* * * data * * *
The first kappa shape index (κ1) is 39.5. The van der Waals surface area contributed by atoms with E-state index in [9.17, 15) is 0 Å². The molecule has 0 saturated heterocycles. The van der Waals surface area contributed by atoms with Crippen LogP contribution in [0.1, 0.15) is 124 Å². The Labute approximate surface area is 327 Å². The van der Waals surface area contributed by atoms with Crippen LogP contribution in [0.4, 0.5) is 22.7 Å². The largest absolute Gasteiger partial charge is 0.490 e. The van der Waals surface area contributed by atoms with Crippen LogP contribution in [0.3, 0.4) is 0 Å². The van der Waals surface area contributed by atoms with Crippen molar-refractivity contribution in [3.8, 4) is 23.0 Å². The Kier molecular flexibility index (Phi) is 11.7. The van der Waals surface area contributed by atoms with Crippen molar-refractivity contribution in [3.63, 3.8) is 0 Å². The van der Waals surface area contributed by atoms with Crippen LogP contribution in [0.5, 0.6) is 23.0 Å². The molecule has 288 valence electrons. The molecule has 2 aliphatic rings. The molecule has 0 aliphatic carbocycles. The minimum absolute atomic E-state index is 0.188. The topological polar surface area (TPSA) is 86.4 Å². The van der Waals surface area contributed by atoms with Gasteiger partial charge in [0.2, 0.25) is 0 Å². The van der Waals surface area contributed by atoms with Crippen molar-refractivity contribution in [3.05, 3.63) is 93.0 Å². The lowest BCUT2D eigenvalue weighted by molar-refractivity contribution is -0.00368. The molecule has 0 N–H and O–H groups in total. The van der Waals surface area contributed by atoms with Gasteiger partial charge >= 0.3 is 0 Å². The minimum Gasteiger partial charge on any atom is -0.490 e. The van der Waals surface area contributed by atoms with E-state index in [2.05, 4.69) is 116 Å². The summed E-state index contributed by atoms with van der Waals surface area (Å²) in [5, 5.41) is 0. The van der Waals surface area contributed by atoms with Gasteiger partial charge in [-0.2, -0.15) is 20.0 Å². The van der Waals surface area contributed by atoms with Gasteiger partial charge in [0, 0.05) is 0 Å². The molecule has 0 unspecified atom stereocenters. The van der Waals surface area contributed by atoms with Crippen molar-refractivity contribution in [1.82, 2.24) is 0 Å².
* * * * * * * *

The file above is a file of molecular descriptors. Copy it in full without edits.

The first kappa shape index (κ1) is 39.5. The van der Waals surface area contributed by atoms with E-state index in [9.17, 15) is 0 Å². The molecule has 0 saturated heterocycles. The van der Waals surface area contributed by atoms with Crippen LogP contribution in [0.1, 0.15) is 124 Å². The Labute approximate surface area is 327 Å². The van der Waals surface area contributed by atoms with Crippen LogP contribution in [0.4, 0.5) is 22.7 Å². The largest absolute Gasteiger partial charge is 0.490 e. The van der Waals surface area contributed by atoms with Crippen LogP contribution in [0.3, 0.4) is 0 Å². The van der Waals surface area contributed by atoms with Crippen molar-refractivity contribution in [3.8, 4) is 23.0 Å². The Kier molecular flexibility index (Phi) is 11.7. The van der Waals surface area contributed by atoms with Crippen molar-refractivity contribution in [3.63, 3.8) is 0 Å². The van der Waals surface area contributed by atoms with Crippen LogP contribution in [0.5, 0.6) is 23.0 Å². The molecule has 288 valence electrons. The molecule has 2 aliphatic rings. The molecule has 0 aliphatic carbocycles. The minimum absolute atomic E-state index is 0.188. The topological polar surface area (TPSA) is 86.4 Å². The van der Waals surface area contributed by atoms with Gasteiger partial charge in [0.2, 0.25) is 0 Å². The van der Waals surface area contributed by atoms with Crippen molar-refractivity contribution in [3.05, 3.63) is 93.0 Å². The lowest BCUT2D eigenvalue weighted by molar-refractivity contribution is -0.00368. The molecule has 0 N–H and O–H groups in total. The van der Waals surface area contributed by atoms with Gasteiger partial charge >= 0.3 is 0 Å². The minimum Gasteiger partial charge on any atom is -0.490 e. The van der Waals surface area contributed by atoms with E-state index in [2.05, 4.69) is 116 Å². The summed E-state index contributed by atoms with van der Waals surface area (Å²) in [5, 5.41) is 0. The van der Waals surface area contributed by atoms with Gasteiger partial charge in [-0.2, -0.15) is 20.0 Å². The van der Waals surface area contributed by atoms with Gasteiger partial charge in [0, 0.05) is 0 Å². The molecule has 0 unspecified atom stereocenters. The van der Waals surface area contributed by atoms with Crippen molar-refractivity contribution in [1.82, 2.24) is 0 Å².